Marks & Spencer executive chairman Sir Stuart Rose warned retailers not to panic and abandon their core brand values in the recession.
Speaking at the Retail Week conference in London yesterday, Rose said that one of the keys to surviving the downturn was to hold market share, although he added that he did not know when the recession would end.
Rose said: “Stick to your core values, and keep innovating. You can cut costs but make sure you don’t cut an artery. We have to offer value, we have to show our shoppers that we recognise their problems and give them more deals. Customers are very canny and can see value for money. There may be merchandise in the store that’s working really well we just need to improve the hit rate. We also need to keep innovation. Less innovation means fewer sales.”
Rose said that he thought the fall in consumer consumer confidence had bottomed out, however he said that he could not predict when a recovery would happen.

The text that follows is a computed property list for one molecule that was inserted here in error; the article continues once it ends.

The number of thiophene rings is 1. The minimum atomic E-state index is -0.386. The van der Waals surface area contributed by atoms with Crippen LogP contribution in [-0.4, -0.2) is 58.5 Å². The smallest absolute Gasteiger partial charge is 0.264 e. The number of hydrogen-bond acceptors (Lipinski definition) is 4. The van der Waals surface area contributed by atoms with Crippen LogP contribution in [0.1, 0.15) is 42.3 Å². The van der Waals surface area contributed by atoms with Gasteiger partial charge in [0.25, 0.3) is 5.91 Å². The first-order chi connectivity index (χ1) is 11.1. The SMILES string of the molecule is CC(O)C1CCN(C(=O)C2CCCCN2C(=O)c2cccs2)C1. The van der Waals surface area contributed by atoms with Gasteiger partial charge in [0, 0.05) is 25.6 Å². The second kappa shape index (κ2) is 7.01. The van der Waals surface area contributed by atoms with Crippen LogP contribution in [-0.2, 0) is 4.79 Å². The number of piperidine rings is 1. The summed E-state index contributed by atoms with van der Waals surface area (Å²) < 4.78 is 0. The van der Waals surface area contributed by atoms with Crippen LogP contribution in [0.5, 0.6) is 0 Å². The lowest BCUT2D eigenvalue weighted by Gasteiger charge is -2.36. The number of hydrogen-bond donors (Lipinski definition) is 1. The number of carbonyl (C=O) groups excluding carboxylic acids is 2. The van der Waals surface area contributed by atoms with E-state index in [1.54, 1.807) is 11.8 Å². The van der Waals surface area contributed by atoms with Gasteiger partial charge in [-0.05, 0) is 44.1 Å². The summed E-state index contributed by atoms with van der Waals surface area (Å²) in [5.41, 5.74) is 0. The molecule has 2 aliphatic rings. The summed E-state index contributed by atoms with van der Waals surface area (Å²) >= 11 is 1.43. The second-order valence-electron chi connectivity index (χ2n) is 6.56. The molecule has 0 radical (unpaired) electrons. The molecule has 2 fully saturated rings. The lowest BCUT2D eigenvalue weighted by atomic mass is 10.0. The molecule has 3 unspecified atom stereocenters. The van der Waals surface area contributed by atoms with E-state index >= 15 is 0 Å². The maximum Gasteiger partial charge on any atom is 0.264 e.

“I remember recessions from the 70s, 80s and 90s but two things are different with this one, the speed and the global aspect,” said Rose. “Because it’s happened so quickly you could say that maybe we’ll come out of it more quickly. The answer is that noone really knows.
He added: “There isn’t a return of confidence but a plateauing of the lack of confidence. We just have to wait and see.”
Rose said that Marks & Spencer’s commitment to its ethical trading programme Plan A was more important than ever and would not lose its importance in the economic downturn.
Rose added that he had three objectives he wanted to be remembered for: “I want to create a clear passage through the recession, a clear plan beyond the recession and a smooth transition to new leadership.”